Less obvious are the other types of leaves these ferns produce. What looks like roots dangling below the water's surface are actually highly specialized, finely dissected leaves! I was quite shocked to learn this and to be honest, it makes me appreciate these odd little ferns even more. Its on these underwater leaves that the spores are produced. Specialized structures called sporocarps form like tiny nodules on the tips of the leaf hairs.

Sporocarps come in two sizes, each producing its own kind of spore. Large sporocarps produce megaspores while the smaller sporocarps produce microspores. This reproductive strategy is called heterospory. Microspores germinate into gametophytes containing male sex organs or "antheridia" whereas the megaspores develop into gametophytes containing female sex organs or "archegonia." 

As I mentioned above, some species of Salvinia have become aggressive invaders, especially in tropical and sub-tropical water ways. Original introductions were likely via plants released from aquariums and ponds but their small spores and vegetative growth habit means new introductions occur all too easily. Left unchecked, invasive Salvinia can form impenetrable mats that completely cover entire bodies of water and can be upwards of 2 feet thick!

Sporocarps galore! 

Sporocarps galore! 

Lots of work has been done to find a cost effective way to control invasive Salvinia populations. A tiny weevil known scientifically as Cyrtobagous singularis has been used with great success in places like Australia. Still, the best way to fight invasive species is to prevent them from spreading into new areas. Check your boots, check your boats, and never ever dump your aquarium or pond plants into local water ways. Provided you pay attention, Salvinia are rather fascinating plants that really break the mold as far as most ferns are concerned. 

Photo Credits: [1] [2] [3]

Further Reading: [1] [2] [3]


Floating Ferns

Not every tiny plant you see growing on the surface of ponds are duckweeds. Sometimes they are Azolla. Believe it or not, these are tiny, floating ferns! The genus Azolla is comprised of about 7 to 11 different species, all of which are aquatic. Despite being quite small they nonetheless exert a massive influence wherever they grow. 

Like all ferns, Azolla reproduce via spores. Unlike more familiar ferns, however, sexual reproduction in Azolla consists of two markedly different types of spores. When conditions are right, little structures called "sporocarps" are formed underneath the branches. These produce one of two types of sporangia. Male sporangia are small and are often referred to as microspores whereas female sporangia are, relatively speaking, quite large and are referred to as megaspores. The resulting gametophytes develop within and never truly leave their respective spores. Instead, male gameotphytes release motile sperm into the water column and female gametophytes peak out of the megaspore to intercept them. Thus, fertilization is achieved.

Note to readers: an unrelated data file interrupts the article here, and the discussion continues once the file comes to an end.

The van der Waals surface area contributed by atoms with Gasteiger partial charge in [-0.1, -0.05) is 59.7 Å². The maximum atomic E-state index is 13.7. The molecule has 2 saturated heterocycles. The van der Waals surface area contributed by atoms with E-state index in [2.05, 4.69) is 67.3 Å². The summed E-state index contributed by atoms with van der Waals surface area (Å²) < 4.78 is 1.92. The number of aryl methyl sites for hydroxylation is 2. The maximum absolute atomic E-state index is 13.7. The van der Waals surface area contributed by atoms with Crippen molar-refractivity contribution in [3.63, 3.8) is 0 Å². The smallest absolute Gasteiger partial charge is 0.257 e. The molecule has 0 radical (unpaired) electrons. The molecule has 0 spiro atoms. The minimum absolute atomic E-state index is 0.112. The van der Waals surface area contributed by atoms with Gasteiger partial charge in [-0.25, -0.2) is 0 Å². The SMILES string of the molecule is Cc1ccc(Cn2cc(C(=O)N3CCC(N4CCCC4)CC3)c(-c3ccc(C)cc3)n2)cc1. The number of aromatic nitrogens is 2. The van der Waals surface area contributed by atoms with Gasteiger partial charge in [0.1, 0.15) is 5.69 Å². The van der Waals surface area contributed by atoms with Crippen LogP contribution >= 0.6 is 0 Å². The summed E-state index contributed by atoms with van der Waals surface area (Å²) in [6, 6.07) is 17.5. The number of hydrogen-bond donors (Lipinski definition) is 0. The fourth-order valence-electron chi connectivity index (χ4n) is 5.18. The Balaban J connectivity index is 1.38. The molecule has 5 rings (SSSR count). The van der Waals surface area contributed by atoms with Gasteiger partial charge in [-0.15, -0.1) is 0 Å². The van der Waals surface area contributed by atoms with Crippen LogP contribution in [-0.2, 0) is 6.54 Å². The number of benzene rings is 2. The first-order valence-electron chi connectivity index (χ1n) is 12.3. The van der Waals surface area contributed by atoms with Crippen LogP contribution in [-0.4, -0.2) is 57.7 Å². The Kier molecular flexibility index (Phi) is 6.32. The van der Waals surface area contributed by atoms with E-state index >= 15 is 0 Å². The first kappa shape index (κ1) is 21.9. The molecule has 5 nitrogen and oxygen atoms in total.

Azolla are fast growing plants. Via asexual reproduction, these little floating ferns can double their biomass every 3 to 10 days. That is a lot of plant matter in a short amount of time. As such, entire water bodies quickly become smothered by a fuzzy-looking carpet. Depending on the species and the environmental conditions, the color of this carpet can range from deep green to nearly burgundy. They are able to float because of their overlapping scale-like leaves, which trap air. Below each plant hangs a set of roots. The roots themselves form a symbiotic relationship with a type of cyanobacterium, which fixes atmospheric nitrogen. Couple with their astronomic growth rate, this means that colonies of Azolla quickly reach epic proportions.

In fact, they can grow so fast that Azolla may have played a serious role in a massive global cooling event that occurred some 50 million years ago. During that time, Earth was much warmer than it is now. Global temperatures were so warm that tropical species such as palms grew all the way into the Arctic. There is fossil evidence that massive blooms of Azolla may have occurred in the Arctic Ocean during this time, which was a lot less saline than it is now.

Everything red in this picture is  Azolla .

Everything red in this picture is Azolla.

Though plenty of other factors undoubtedly played a role, it is believed that Azolla blooms would have been so large that they would have drawn down CO2 levels considerably over thousands of years. As these blooms died they sank to the sea floor, bringing with them all of the carbon they had locked up in their cells. In part, this may have led to a massive drop in atmospheric CO2 levels and led to a subsequent cooling period. Evidence for this is tantalizing, so much so that some researchers have taken to calling this "The Azolla Event." However, this is far from a smoking gun. Regardless, it is an important reminder than really big things often come in very small packages.

Photo Credits: [1] [2] [3]

Further Reading: [1] [2]